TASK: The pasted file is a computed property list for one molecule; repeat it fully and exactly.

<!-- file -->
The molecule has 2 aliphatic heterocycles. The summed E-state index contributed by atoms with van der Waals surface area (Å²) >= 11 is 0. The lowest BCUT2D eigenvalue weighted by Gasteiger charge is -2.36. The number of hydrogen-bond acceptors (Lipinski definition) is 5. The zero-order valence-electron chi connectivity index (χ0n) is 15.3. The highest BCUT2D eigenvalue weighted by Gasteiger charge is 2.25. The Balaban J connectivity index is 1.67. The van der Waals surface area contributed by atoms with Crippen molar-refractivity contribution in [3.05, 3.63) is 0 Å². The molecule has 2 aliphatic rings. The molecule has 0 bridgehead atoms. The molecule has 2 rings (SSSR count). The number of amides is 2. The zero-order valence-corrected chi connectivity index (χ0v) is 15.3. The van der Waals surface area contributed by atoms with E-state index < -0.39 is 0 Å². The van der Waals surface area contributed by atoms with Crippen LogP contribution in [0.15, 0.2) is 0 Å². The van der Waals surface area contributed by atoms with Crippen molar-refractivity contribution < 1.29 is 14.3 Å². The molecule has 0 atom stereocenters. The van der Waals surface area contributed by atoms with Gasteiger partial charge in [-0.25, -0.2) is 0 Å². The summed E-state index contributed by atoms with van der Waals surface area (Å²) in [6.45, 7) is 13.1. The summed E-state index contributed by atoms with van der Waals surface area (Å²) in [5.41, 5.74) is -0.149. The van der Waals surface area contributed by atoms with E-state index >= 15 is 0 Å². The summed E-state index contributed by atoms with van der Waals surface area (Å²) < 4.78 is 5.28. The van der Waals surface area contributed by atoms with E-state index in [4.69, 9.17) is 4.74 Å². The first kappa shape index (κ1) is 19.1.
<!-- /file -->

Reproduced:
The molecule has 2 aliphatic heterocycles. The summed E-state index contributed by atoms with van der Waals surface area (Å²) >= 11 is 0. The lowest BCUT2D eigenvalue weighted by Gasteiger charge is -2.36. The number of hydrogen-bond acceptors (Lipinski definition) is 5. The zero-order valence-electron chi connectivity index (χ0n) is 15.3. The highest BCUT2D eigenvalue weighted by Gasteiger charge is 2.25. The Balaban J connectivity index is 1.67. The van der Waals surface area contributed by atoms with Crippen molar-refractivity contribution in [3.05, 3.63) is 0 Å². The molecule has 2 aliphatic rings. The molecule has 0 bridgehead atoms. The molecule has 2 rings (SSSR count). The number of amides is 2. The zero-order valence-corrected chi connectivity index (χ0v) is 15.3. The van der Waals surface area contributed by atoms with E-state index < -0.39 is 0 Å². The van der Waals surface area contributed by atoms with Crippen LogP contribution in [0.15, 0.2) is 0 Å². The van der Waals surface area contributed by atoms with Crippen molar-refractivity contribution < 1.29 is 14.3 Å². The molecule has 0 atom stereocenters. The van der Waals surface area contributed by atoms with Gasteiger partial charge in [-0.25, -0.2) is 0 Å². The summed E-state index contributed by atoms with van der Waals surface area (Å²) in [6.45, 7) is 13.1. The summed E-state index contributed by atoms with van der Waals surface area (Å²) in [5.41, 5.74) is -0.149. The van der Waals surface area contributed by atoms with E-state index >= 15 is 0 Å². The summed E-state index contributed by atoms with van der Waals surface area (Å²) < 4.78 is 5.28. The van der Waals surface area contributed by atoms with E-state index in [4.69, 9.17) is 4.74 Å². The first kappa shape index (κ1) is 19.1.